Antenna Array - URA(Uniform Rectangular Array) : 4 x N


In this tutorial, you will see 3D radiation pattern with various radiation pattern. In all of these array, the number of elements in vertical direction does not change(fixed to 4) and only the number of elements in horizontal direction changes. Pay attention to how the radiation pattern changes as the number of elements in the horizontal direction increases. You would see as the number of elements increases the beam pattern is compressed more in that direction(i.e, the width of beam in horizontal direction gets narrower).

Even if the number of elements in vertical direction is fixed to 4, it has more elements than in the case of 2xN. You would notice that the width of the beam in the vertical direction is narrower than 2xN array.


The principle here is the more antenna elements in a direction, the narrower the beam width gets in that direction.


Click on Next and Prev button so that some intuitive images forms in your head.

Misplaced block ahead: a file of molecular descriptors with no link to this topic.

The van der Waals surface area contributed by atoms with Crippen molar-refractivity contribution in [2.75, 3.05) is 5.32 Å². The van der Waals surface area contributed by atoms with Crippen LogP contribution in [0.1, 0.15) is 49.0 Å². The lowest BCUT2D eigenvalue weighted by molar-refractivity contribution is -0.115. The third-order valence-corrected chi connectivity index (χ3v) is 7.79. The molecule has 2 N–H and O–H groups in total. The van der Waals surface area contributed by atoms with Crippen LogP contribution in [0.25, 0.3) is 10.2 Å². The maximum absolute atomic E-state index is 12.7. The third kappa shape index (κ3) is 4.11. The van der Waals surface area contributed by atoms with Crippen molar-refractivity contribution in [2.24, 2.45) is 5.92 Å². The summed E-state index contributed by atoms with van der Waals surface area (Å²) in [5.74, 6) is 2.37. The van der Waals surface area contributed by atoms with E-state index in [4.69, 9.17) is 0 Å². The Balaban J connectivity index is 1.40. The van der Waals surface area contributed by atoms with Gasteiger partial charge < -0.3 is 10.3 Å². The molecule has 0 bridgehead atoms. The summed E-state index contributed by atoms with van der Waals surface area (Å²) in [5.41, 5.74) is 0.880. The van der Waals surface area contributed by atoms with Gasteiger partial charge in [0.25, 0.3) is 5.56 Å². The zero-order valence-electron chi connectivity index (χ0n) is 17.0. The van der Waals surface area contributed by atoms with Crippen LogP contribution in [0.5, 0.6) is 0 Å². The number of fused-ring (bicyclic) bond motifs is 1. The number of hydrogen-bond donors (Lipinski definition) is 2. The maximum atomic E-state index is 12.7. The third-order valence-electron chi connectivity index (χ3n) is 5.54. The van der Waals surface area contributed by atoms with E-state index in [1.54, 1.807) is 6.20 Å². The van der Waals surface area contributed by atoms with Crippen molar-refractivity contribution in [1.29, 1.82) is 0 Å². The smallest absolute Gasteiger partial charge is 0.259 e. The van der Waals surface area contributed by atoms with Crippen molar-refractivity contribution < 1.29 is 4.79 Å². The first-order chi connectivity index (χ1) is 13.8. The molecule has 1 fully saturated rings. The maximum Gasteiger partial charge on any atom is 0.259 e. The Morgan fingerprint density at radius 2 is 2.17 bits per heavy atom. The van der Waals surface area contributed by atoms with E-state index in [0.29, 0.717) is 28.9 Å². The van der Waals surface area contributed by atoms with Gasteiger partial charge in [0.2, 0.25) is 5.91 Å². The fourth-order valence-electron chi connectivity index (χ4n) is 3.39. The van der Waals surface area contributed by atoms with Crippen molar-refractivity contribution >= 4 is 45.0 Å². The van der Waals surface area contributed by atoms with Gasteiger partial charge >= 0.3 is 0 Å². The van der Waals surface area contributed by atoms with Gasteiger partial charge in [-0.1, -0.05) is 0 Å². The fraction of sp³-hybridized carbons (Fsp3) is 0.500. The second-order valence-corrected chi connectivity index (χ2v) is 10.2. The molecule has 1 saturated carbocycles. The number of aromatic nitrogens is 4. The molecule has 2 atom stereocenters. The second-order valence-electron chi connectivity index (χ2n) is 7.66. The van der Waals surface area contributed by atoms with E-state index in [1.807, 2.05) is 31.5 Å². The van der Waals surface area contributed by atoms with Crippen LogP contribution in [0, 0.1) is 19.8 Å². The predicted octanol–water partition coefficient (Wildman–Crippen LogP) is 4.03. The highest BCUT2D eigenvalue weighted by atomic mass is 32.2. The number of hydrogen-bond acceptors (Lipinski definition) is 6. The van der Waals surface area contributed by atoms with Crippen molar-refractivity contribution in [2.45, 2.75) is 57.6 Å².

For more theoretical explanation related to these slides, I would suggest you to look into another form of my notes listed below.





Followings are the code that I wrote in Matlab Phased Array System Toolbox  to creates all the plots shown in this page. You may copy these code and play with these codes. Change variables and try yourself until you get your own intuitive understanding.


< Code 1 >


c = 3e8;        % propagation speed

fc = 26e9;      % carrier frequency

lambda = c/fc;  % wavelength


ArrayDim = [16 2];

txarray = phased.URA('Size',ArrayDim,'ElementSpacing',[lambda/2 lambda/2]);

txarray.Element.BackBaffled = true;


steer_ang = [0;0];

stv = phased.SteeringVector('SensorArray',txarray);

w = stv(fc,steer_ang);


hFig = figure(1);








axis([-50 50 -50 50 -50 50]);

axis off;




sTitle = sprintf("Antenna Array = %d by %d, Steering Angle=[%d %d]", ...



set(hFig,'Position',[300 100 800 700]);